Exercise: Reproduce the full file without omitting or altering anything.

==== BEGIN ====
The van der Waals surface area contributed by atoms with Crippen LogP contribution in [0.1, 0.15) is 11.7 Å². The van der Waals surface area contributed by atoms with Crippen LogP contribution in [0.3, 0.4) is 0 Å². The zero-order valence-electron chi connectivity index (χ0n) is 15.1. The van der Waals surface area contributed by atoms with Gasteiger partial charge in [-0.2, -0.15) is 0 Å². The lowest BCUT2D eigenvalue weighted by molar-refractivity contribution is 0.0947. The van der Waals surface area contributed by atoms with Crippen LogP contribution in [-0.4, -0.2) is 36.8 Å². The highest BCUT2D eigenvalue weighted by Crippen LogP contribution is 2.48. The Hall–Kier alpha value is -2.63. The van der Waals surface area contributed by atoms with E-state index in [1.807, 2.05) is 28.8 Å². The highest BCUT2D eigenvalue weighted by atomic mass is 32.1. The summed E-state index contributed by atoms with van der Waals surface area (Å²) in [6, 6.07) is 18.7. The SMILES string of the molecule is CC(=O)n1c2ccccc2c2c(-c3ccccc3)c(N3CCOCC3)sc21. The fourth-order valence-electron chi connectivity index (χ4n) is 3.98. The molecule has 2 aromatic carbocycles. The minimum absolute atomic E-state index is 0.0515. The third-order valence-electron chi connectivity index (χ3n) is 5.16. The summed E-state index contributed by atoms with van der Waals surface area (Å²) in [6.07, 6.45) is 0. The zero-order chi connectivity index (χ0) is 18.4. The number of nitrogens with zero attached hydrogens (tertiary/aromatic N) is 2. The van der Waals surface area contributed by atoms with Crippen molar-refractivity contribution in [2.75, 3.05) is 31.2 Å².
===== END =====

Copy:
The van der Waals surface area contributed by atoms with Crippen LogP contribution in [0.1, 0.15) is 11.7 Å². The van der Waals surface area contributed by atoms with Crippen LogP contribution in [0.3, 0.4) is 0 Å². The zero-order valence-electron chi connectivity index (χ0n) is 15.1. The van der Waals surface area contributed by atoms with Gasteiger partial charge in [-0.2, -0.15) is 0 Å². The lowest BCUT2D eigenvalue weighted by molar-refractivity contribution is 0.0947. The van der Waals surface area contributed by atoms with Crippen LogP contribution in [-0.4, -0.2) is 36.8 Å². The highest BCUT2D eigenvalue weighted by Crippen LogP contribution is 2.48. The Hall–Kier alpha value is -2.63. The van der Waals surface area contributed by atoms with E-state index in [1.807, 2.05) is 28.8 Å². The highest BCUT2D eigenvalue weighted by atomic mass is 32.1. The summed E-state index contributed by atoms with van der Waals surface area (Å²) in [6, 6.07) is 18.7. The SMILES string of the molecule is CC(=O)n1c2ccccc2c2c(-c3ccccc3)c(N3CCOCC3)sc21. The fourth-order valence-electron chi connectivity index (χ4n) is 3.98. The molecule has 2 aromatic carbocycles. The minimum absolute atomic E-state index is 0.0515. The third-order valence-electron chi connectivity index (χ3n) is 5.16. The summed E-state index contributed by atoms with van der Waals surface area (Å²) in [6.07, 6.45) is 0. The zero-order chi connectivity index (χ0) is 18.4. The number of nitrogens with zero attached hydrogens (tertiary/aromatic N) is 2. The van der Waals surface area contributed by atoms with Crippen molar-refractivity contribution in [2.75, 3.05) is 31.2 Å².